The benefits of improving the functional roles of genes to improve fisheries-related modifications were discussed in a 2019 collaboration between Indian and American scientists. The authors reviewed the literature on genome editing in fishes and detailed how further improvements can contribute to greater food security.

This review emphasized the importance of focusing on genetically modified model organisms that may provide a wealth of biological information to use for other species. Of particular interest may be the modification of reproductive processes, such as the synthetic manufacturing of induced breeding hormones that fish use, such as ovaprim and ovatide. Synthetic hormones could then be used in fish farms to induce spawning more efficiently and predictably.

The future of genetic modification in fisheries

As of 2019 over 270 whole genomes of fish species have been assembled. Considering DNA manipulation techniques originated in the 1970s, it is predicted that the availability and quality of genomic information will accelerate further into the future.

In July 2020, researchers published a review in the journal of Aquaculture and Fisheries on the applications of harnessing fish genomes from a world fisheries perspective. The authors presented a detailed history and current assessment as to how molecular tools are used in aquaculture to combat diseases, improve growth, understand sexual determination, and bolster overall fisheries management.

The review describes the current progress and upcoming challenges of applying genetic tools for fisheries, advocating for the integration of other technological advances such as an artificial intelligence database. Indeed, databases integrating genetic, phenotypic, and environmental data are lacking within fisheries despite the technology being available.

Moreover, many other approaches besides the main pillars of molecular research in fisheries also hold valuable interest including the molecular impacts of environmental change.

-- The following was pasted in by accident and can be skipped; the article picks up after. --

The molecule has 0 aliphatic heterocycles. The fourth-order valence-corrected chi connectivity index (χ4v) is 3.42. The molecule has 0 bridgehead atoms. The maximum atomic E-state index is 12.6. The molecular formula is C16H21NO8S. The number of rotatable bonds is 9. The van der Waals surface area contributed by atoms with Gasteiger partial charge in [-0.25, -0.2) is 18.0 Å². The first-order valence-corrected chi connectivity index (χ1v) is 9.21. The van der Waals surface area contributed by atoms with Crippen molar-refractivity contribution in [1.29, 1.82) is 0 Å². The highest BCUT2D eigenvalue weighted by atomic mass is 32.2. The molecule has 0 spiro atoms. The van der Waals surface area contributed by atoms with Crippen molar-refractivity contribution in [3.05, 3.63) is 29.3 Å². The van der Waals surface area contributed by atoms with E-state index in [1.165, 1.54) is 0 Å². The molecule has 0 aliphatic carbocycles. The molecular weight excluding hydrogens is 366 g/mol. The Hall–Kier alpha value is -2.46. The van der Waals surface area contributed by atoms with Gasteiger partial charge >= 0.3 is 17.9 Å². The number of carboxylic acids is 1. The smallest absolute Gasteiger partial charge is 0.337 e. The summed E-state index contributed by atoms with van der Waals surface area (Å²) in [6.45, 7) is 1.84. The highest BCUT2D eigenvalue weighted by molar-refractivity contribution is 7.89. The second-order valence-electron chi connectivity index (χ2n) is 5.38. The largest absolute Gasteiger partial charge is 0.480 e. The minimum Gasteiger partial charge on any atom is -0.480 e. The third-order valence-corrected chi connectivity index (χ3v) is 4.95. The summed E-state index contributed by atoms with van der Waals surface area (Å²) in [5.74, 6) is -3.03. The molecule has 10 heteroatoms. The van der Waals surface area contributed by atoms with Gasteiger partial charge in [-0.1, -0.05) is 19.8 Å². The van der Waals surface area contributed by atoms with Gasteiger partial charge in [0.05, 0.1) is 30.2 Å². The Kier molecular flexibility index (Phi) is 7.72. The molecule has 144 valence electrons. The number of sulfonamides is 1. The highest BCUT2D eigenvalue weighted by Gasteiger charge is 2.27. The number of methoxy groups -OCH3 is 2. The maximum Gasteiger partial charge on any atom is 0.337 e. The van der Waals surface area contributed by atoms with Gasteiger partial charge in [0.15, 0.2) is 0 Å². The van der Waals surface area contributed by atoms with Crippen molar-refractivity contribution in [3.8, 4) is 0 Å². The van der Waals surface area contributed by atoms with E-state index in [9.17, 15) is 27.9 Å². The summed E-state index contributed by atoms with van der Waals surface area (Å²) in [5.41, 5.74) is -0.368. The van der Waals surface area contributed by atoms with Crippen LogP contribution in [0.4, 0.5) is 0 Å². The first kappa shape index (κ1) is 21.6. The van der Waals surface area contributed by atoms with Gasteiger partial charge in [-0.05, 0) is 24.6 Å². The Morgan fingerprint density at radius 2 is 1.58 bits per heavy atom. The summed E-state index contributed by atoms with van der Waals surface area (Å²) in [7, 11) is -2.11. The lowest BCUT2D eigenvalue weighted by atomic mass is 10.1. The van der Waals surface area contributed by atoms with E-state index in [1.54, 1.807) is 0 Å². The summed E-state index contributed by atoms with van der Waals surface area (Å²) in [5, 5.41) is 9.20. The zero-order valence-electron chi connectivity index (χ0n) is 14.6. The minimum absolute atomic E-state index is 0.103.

Techniques of genetic modification are contributing to greater food security through the refinement of breeding programs and the development of organisms that more stress-resilient, ultimately aiming to improve overall yield. Additional approaches including the use of synthetic biology and the integration of machine learning will further refine current practices to limit the decline of fish stocks and support the growing demand for resources.

Sources:

  • Cossu, P., Mura, L., Scarpa, F., Lai, T., Sanna, D., Azzena, I., Fois, N., & Casu, M. (2021). Genetic patterns in Mugil cephalus and implications for fisheries and aquaculture management. Scientific Reports, 11(1), 1 doi:10.1038/s41598-021-82515-7
  • Li, M., & Wang, D. (2017). Gene editing nuclease and its application in tilapia. Science Bulletin, 62(3), 165–173. doi:10.1016/j.scib.2017.01.003
  • Lu, G., & Luo, M. (2020). Genomes of major fishes in world fisheries and aquaculture: Status, application, and perspective. Aquaculture and Fisheries, 5(4), 163–173. doi:10.1016/j.aaf.2020.05.004
  • Pande, A., Bhat, R. A. H., Saxena, A., & Tyagi, M. (2020). Concepts and potential applications of gene editing in aquaculture. Genomics and Biotechnological Advances in Veterinary, Poultry, and Fisheries, 249–270. doi:10.1016/b978-0-12-816352-8.00011-4
  • Zhong, Z., Niu, P., Wang, M., Huang, G., Xu, S., Sun, Y., Xu, X., Hou, Y., Sun, X., Yan, Y., & Wang, H. (2016). Targeted disruption of sp7 and myostatin with CRISPR-Cas9 results in severe bone defects and more muscular cells in common carp. Scientific Reports, 6(1), 1. doi:10.1038/srep22953

Further Reading

Last Updated: Mar 1, 2021

James Ducker

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James Ducker

James completed his bachelor in Science studying Zoology at the University of Manchester, with his undergraduate work culminating in the study of the physiological impacts of ocean warming and hypoxia on catsharks. He then pursued a Masters in Research (MRes) in Marine Biology at the University of Plymouth focusing on the urbanization of coastlines and its consequences for biodiversity.